There’s a lot to look forward to when it comes to the holiday, but for small business owners, ’tis the season for managing vacation days. Figuring out how to prorate vacation days often lands somewhere near the stop of most business owners’ stressor lists, especially if you’ve got a wave of new hires or seasonal employees starting towards the end of the year.
Prorating vacation days isn’t complicated, but there are a couple key fundamentals to understand first. Here are the basics:
When you hire a new employee at any time other that the very first day of the year, their vacation days must be prorated. The full number of vacation days that an employee is given is based off of a full calendar year in most instances, assuming that the company is working off an annual accrual policy (as most do). Therefore, the new hire will likely not start with the full amount of vacation days for the remainder of the year. Instead, you must calculate the amount of vacation that is appropriate for the remainder of the year. As you can see, figuring out how to prorate vacation days is essential because it will be a common occurence, executed almost anytime you hire a new employee.
For full-time employees, the process is fairly easy. Take the number of days that a given employee has worked during the time period, divide it by the number of total days in that period, and multiply it by their accrual rate for that period.
If you’re working off of an annual period (as most companies do when it comes to vacation days), divide the number of days an employee has worked by the total number of days in a year and multiply it by the accrual rate at your company. Here’s an example:
|Janna works at a clothing boutique, which offers 2 weeks (or 10 days) of vacation per year. She was hired on May 1st of 2018, and her retail store functions on an annual period. So between May 1st and December 1st, she will have been employed for 244 days at the boutique in 2018.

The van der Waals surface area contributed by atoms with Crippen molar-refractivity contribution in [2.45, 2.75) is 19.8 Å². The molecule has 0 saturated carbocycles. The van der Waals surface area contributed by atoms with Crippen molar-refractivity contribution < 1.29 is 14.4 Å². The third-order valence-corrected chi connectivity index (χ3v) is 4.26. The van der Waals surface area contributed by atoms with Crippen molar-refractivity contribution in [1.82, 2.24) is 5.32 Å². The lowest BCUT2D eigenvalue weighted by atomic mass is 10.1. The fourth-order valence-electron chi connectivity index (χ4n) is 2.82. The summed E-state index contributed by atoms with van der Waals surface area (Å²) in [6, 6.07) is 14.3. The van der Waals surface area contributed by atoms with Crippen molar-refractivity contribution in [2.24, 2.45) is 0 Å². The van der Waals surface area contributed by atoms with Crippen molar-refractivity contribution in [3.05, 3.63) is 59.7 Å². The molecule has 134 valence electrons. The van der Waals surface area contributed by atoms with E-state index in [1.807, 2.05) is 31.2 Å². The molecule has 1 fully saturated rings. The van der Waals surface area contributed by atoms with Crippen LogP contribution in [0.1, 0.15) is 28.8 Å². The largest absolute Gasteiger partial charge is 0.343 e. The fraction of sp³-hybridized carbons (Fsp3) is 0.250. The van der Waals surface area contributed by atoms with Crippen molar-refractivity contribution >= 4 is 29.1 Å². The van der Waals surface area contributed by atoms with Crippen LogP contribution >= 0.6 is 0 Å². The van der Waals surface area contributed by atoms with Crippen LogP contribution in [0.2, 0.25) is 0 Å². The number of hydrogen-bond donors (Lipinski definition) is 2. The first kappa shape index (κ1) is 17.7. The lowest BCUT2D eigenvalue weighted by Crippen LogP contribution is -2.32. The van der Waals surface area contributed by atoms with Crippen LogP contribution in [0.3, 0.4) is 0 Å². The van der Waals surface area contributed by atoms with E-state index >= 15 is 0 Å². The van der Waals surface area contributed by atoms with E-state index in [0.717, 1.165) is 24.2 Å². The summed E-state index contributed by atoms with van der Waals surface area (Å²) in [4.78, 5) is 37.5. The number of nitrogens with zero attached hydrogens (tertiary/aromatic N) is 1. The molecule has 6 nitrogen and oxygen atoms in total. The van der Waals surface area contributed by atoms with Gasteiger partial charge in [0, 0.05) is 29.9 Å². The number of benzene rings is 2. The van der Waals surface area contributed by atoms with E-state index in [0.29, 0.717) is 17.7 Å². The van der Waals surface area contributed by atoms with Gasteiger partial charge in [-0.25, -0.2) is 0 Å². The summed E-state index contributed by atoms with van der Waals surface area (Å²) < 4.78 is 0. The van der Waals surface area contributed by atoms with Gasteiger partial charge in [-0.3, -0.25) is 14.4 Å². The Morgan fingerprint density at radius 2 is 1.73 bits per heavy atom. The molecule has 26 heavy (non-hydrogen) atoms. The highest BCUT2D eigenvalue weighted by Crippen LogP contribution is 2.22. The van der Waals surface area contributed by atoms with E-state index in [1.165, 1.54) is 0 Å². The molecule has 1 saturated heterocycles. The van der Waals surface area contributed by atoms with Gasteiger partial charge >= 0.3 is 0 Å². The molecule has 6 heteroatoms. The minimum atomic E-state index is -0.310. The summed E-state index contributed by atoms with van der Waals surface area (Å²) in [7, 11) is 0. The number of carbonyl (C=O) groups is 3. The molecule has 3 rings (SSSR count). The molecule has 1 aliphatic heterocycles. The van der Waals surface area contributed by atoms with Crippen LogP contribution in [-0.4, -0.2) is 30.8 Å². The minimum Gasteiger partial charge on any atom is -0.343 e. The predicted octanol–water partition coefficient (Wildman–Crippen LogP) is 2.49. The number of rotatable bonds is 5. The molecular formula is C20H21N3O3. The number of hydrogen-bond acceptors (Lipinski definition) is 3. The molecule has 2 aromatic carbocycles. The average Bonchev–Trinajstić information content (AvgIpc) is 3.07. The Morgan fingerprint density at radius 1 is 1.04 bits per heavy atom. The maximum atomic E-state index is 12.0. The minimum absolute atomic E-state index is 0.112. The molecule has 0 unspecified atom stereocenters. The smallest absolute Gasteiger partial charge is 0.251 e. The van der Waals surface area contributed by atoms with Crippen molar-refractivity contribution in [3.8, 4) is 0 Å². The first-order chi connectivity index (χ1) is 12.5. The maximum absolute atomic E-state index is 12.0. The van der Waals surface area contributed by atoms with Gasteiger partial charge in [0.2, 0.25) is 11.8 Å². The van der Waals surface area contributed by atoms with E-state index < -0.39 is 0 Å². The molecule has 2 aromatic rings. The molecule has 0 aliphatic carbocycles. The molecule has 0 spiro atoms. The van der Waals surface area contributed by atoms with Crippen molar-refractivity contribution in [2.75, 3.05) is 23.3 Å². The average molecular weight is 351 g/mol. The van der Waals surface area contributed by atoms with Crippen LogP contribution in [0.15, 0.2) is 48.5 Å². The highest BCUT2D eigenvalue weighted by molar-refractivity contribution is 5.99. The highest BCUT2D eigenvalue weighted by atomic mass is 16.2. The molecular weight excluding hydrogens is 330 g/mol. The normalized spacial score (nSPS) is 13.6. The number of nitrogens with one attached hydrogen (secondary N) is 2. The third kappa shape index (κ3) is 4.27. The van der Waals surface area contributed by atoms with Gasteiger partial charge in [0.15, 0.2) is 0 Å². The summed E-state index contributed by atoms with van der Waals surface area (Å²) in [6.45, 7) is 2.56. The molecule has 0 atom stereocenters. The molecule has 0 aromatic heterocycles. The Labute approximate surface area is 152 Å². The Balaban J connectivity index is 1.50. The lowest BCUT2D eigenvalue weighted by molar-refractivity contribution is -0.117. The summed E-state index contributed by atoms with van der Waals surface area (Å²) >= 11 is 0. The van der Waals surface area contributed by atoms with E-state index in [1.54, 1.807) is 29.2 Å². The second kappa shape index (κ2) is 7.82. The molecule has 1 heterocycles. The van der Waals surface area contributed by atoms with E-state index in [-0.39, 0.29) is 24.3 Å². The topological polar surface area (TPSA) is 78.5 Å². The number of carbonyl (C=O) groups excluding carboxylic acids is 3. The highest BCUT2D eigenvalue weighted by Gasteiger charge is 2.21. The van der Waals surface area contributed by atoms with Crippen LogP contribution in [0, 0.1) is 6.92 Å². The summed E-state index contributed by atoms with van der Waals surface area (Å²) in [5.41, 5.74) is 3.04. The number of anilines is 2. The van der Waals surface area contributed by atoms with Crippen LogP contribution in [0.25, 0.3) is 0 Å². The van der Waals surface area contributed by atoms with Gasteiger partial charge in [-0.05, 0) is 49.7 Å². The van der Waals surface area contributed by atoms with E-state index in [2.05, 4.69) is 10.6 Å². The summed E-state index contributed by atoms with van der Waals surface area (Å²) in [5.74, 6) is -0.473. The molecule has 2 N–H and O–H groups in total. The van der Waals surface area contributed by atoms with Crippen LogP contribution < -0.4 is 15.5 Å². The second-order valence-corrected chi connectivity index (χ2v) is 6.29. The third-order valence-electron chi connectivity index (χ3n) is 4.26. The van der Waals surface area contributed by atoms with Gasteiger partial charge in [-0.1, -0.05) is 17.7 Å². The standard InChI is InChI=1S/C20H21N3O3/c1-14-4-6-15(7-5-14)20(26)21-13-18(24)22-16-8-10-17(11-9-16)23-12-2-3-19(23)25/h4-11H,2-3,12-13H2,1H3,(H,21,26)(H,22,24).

Divide the number of days worked by the total number of days in the period:
244 / 365 = .668
Then multiply that calculated total by the accrual rate (10 days):
.668 x 10 = 6.68
So if Janna started work on May 1st of 2018, she should be granted 6.8 days of vacation.
Calculating prorated vacation days for part-time employees is best done by calculating hours rather than days. Start by dividing the average number of hours your part time employee works by 40 and continue by multiplying that number by the number of vacation days for a full-time employee.
It would look something like this:
|Serena is a part-time employee at the same clothing boutique, working 10 hours per week. As we noted before, the boutique offers 10 days of vacation, which would translate to 80 hours.
Start by dividing the number of hours Janna works by the number of hours that equals full-time (40):
To prorate Serena (the above example), you will use a similar process, but with hours instead of days.
|Say Serena also started working at the clothing boutique on May 1st. Start be determining how many hours per week Serena earns for vacation.
Divide the number of vacation hours she works by the number of weeks in a year (52):
20 / 52 = .3846
So Serena earns .3846 hours of vacation per week. If Serena was also hired on May 1st, it means she will work 35 weeks at the boutique this year. So multiply the number of weeks she’ll work by the time she accrues each week:.3846 x 35 = 13.46.Serena should receive 13.46 hours of vacation for 2018.
Now that you know how do prorate vacation days on your own, here’s a little secret: There are a handful of resources around the internet that have already done the calculations for you. All you have to do is navigate a chart like this one to the number of hours an employee works each week in order to quickly see exactly how many vacation hours they get each month.